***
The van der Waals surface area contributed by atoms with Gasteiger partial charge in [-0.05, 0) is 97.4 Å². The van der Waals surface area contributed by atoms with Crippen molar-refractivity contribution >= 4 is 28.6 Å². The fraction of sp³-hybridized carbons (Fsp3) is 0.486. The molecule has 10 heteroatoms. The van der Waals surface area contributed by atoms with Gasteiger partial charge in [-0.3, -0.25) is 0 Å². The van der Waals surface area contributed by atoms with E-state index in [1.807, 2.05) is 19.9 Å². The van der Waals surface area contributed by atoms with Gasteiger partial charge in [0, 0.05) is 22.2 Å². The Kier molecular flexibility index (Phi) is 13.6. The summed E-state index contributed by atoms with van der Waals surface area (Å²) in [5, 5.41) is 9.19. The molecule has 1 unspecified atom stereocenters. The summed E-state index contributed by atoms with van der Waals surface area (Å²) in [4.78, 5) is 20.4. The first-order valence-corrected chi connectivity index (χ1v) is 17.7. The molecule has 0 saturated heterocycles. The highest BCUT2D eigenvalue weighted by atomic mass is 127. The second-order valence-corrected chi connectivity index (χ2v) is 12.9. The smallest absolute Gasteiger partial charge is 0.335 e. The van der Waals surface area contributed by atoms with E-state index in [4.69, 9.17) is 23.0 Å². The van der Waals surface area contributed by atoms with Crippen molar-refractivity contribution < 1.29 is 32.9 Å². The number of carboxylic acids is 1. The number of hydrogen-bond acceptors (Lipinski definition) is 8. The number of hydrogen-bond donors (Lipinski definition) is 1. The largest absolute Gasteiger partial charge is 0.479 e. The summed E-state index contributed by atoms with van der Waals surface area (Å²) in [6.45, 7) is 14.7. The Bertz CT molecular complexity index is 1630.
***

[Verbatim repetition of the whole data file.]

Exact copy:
The van der Waals surface area contributed by atoms with Gasteiger partial charge in [-0.05, 0) is 97.4 Å². The van der Waals surface area contributed by atoms with Crippen molar-refractivity contribution >= 4 is 28.6 Å². The fraction of sp³-hybridized carbons (Fsp3) is 0.486. The molecule has 10 heteroatoms. The van der Waals surface area contributed by atoms with Gasteiger partial charge in [-0.3, -0.25) is 0 Å². The van der Waals surface area contributed by atoms with E-state index in [1.807, 2.05) is 19.9 Å². The van der Waals surface area contributed by atoms with Gasteiger partial charge in [0, 0.05) is 22.2 Å². The Kier molecular flexibility index (Phi) is 13.6. The summed E-state index contributed by atoms with van der Waals surface area (Å²) in [5, 5.41) is 9.19. The molecule has 1 unspecified atom stereocenters. The summed E-state index contributed by atoms with van der Waals surface area (Å²) in [4.78, 5) is 20.4. The first-order valence-corrected chi connectivity index (χ1v) is 17.7. The molecule has 0 saturated heterocycles. The highest BCUT2D eigenvalue weighted by atomic mass is 127. The second-order valence-corrected chi connectivity index (χ2v) is 12.9. The smallest absolute Gasteiger partial charge is 0.335 e. The van der Waals surface area contributed by atoms with E-state index in [4.69, 9.17) is 23.0 Å². The van der Waals surface area contributed by atoms with Crippen molar-refractivity contribution < 1.29 is 32.9 Å². The number of carboxylic acids is 1. The number of hydrogen-bond acceptors (Lipinski definition) is 8. The number of hydrogen-bond donors (Lipinski definition) is 1. The largest absolute Gasteiger partial charge is 0.479 e. The summed E-state index contributed by atoms with van der Waals surface area (Å²) in [6.45, 7) is 14.7. The Bertz CT molecular complexity index is 1630.